My rating for Fireworks: 6.5/10

On the other hand, A Silent Voice / 映画 聲の形 was excellent, with a compelling storyline, interesting characters with complex relationships and several thought-provoking messages. The animation was also good, although not as crisp or vibrant as Fireworks. But the film held my attention throughout the entire movie and I would love to see a sequel that continued the characters’ story arcs. I wonder if something is in the works…

My rating for A Silent Voice: 8.5/10

I hope you had a nice day!

またね~

CharmBBQ Korean Fried Chicken

Photo info: FUJIFILM X100T, 23mm, f/3.6, 1/75 sec, ISO3200
“Korean Fried Chicken” Austin, 2019

こんばんは。How’s it going?

A new fried chicken restaurant opened up recently so we decided to give it a try. CharmBBQ Korean Fried Chicken is the real-deal and is the sister store to Charm Korean BBQ, which we enjoyed.

Upon entering the restaurant, you can tell this is authentic due to the large shochu ad with lifesize Korean model. LoL. I breathed a small sigh of relief when I saw that. Also, the restaurant has multiple TVs set up on all walls, showing sports, news, and K-Pop. Something for everybody! 😆 I actually switched seats with Koa so I could face the TV that was showing a mega-concert with Twice. Woohoo!

Photo info: FUJIFILM X100T, 23mm, f/3.6, 1/100 sec, ISO2000
“K-Pop” Austin, 2019

Anyway, onto the food. They serve bone-in chicken, boneless tenders, and many other Korean appetizers and dinners including hotpot. If you order the chicken, you can choose from a variety of sauces. We chose half habañero and half traditional Korean sauce. They were both tasty! I was surprised at the number of items on the menu – we’ll definitely be back again to try some more dishes.

Photo info: FUJIFILM X100T, 23mm, f/5.6, 1/100 sec, ISO320
“Charm Chicken” Austin, 2019

Charm BBQ Chicken also has a large variety of drinks (there’s a huge bar) including pitchers of beer. I had the beer/shochu combo drink which was pretty good! Next time, though, a regular beer will be my order. Seems like a good place to enjoy a pitcher of beer with friends, have some spicy chicken, and watch a ballgame. I love the restaurant’s slogan: Beer+Chicken=Truth. haha ☺

Photo info: FUJIFILM X100T, 23mm, f/3.6, 1/100 sec, ISO640
“Beer+Chicken=Truth” Austin, 2019

Although we like Korean fried chicken, we all agreed that Japanese karaage is superior, but for a change of pace, Korean fried chicken at Charm BBQ Korean Fried Chicken is yummy.

I hope you had a good day!

またね~

When I Get Home, My Wife Always Pretends to Be Dead / に帰ると妻が必ず死んだふりをしています (2018) – Movie Review

The latest movie I watched was When I Get Home, My Wife Always Pretends to Be Dead / に帰ると妻が必ず死んだふりをしています, a movie based on a manga that was inspired by a question posed on Yahoo! Japan. The story revolves around a young married couple, and how their relationship evolves after the wife, Chie (Nana Eikura 榮倉奈々), starts to “play dead” whenever her husband, Jun (Ken Yasuda 安田顕), returns from work. It’s a really strange premise but definitely captured my interest.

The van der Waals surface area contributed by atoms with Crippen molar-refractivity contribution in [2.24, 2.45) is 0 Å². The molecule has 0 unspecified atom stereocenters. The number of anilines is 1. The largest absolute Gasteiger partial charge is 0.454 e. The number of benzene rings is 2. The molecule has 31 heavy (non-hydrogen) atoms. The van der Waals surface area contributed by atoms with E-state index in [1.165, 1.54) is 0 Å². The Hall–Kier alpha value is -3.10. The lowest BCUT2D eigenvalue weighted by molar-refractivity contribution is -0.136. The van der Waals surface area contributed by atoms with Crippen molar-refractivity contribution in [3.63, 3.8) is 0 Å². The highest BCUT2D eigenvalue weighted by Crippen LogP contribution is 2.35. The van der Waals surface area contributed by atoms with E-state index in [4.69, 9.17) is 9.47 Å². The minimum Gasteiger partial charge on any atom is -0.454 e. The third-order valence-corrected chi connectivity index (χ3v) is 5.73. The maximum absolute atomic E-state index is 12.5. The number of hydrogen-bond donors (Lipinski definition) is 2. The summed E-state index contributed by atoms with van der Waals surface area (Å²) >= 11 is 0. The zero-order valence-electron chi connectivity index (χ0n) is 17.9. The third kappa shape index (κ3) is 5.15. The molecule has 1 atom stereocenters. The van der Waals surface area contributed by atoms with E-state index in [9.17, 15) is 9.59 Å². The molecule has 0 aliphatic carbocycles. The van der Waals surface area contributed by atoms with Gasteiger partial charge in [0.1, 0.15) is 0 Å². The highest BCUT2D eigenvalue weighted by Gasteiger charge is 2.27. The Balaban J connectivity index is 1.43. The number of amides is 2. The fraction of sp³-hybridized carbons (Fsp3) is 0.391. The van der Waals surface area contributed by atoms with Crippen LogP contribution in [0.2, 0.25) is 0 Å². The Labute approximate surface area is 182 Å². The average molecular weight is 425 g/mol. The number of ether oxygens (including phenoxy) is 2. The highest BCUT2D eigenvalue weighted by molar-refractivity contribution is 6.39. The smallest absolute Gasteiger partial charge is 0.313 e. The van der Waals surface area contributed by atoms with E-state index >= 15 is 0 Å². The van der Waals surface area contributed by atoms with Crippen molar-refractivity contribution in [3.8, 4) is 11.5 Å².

************* SPOILER ALERT **************

The first prank death was surprising (if you don’t know the backstory at all), but turns out to be kind of funny, although I really felt for Jun who was understandably panicked. The subsequent prank deaths were increasingly silly, hilarious, inventive, and clever. Those are funny scenes, but they have Jun wondering what Chie’s intentions truly are. Is she dissatisfied with their marriage? Has he done something wrong?

Over the course of the movie, several marital themes are explored, but not too deeply, and the tone of the movie is kept very light. The serious themes of infertility, separation, and divorce were played out by Jun’s coworker and his wife, and even though the couple decided to end their marriage, they showed growth and maturity… and maybe this is a lesson the writers were trying to teach us?

Chie and Jun’s relationship becomes stronger during reflection and also because of the illness of Chie’s father. It’s during a visit to Chie’s childhood home that Jun gets a clearer glimpse into Chie’s childhood and gains a greater understanding of her. But the mystery of why Chie would fake her own death every day remained unsolved until the very end. Unfortunately for the viewing audience, when Jun reveals to her that he knows why she did it and is explaining the reason, there’s a strong wind and we don’t get to hear his words. I think it was meant to be funny that the audience doesn’t find out, but to me, it was just frustrating. I got the feeling that the writers really didn’t have an explanation either, and it was just a cop-out. But perhaps that’s true to the mystery of the original story. At any rate, it was an unsatisfying ending to a story that had seemingly been advancing towards a good conclusion.

I have to mention one major point that I didn’t like about the movie. There were several scenes where the music didn’t match the mood of the story at all. In fact a few times, I was wondering if I had left Spotify going, or a browser tab was open that was playing music. The generic rock and roll background songs were inappropriate and cheesy, and I kept thinking how much better a scene would have been if there was instead just silence in the background. I admit to wondering if the director’s teenage kid begged to have his band be in the film…

Anyway, if you can ignore the terrible ending and horrible musical overlays, then you are left with a fun, lighthearted movie, with some marital wisdom tidbits thrown in. The performances from all the actors were excellent, especially Nana Eikura, who was quirky and charming. Ken Yasuda played the straight man while also subtly letting us in onto his frustration. In summary, When I Get Home, My Wife Always Pretends to Be Dead is a watchable movie, worth your time.

My rating: 7/10

またね~